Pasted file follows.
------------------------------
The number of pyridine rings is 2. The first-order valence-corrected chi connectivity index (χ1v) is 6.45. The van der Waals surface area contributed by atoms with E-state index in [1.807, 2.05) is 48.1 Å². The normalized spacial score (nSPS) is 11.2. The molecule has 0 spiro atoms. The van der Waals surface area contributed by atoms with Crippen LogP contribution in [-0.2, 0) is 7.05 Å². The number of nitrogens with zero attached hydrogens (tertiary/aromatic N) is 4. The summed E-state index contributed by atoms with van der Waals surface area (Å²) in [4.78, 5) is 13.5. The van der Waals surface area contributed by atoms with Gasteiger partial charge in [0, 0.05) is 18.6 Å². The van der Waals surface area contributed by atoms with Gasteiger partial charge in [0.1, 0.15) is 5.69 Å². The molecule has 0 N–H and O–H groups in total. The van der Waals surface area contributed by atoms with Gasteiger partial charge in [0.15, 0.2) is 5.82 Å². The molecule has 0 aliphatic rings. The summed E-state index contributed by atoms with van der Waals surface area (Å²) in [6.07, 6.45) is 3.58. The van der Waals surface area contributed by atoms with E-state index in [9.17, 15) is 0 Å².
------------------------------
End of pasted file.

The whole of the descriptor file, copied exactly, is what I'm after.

The number of pyridine rings is 2. The first-order valence-corrected chi connectivity index (χ1v) is 6.45. The van der Waals surface area contributed by atoms with E-state index in [1.807, 2.05) is 48.1 Å². The normalized spacial score (nSPS) is 11.2. The molecule has 0 spiro atoms. The van der Waals surface area contributed by atoms with Crippen LogP contribution in [-0.2, 0) is 7.05 Å². The number of nitrogens with zero attached hydrogens (tertiary/aromatic N) is 4. The summed E-state index contributed by atoms with van der Waals surface area (Å²) in [4.78, 5) is 13.5. The van der Waals surface area contributed by atoms with Gasteiger partial charge in [0, 0.05) is 18.6 Å². The van der Waals surface area contributed by atoms with Gasteiger partial charge in [0.1, 0.15) is 5.69 Å². The molecule has 0 N–H and O–H groups in total. The van der Waals surface area contributed by atoms with Gasteiger partial charge in [0.15, 0.2) is 5.82 Å². The molecule has 0 aliphatic rings. The summed E-state index contributed by atoms with van der Waals surface area (Å²) in [6.07, 6.45) is 3.58. The van der Waals surface area contributed by atoms with E-state index in [9.17, 15) is 0 Å².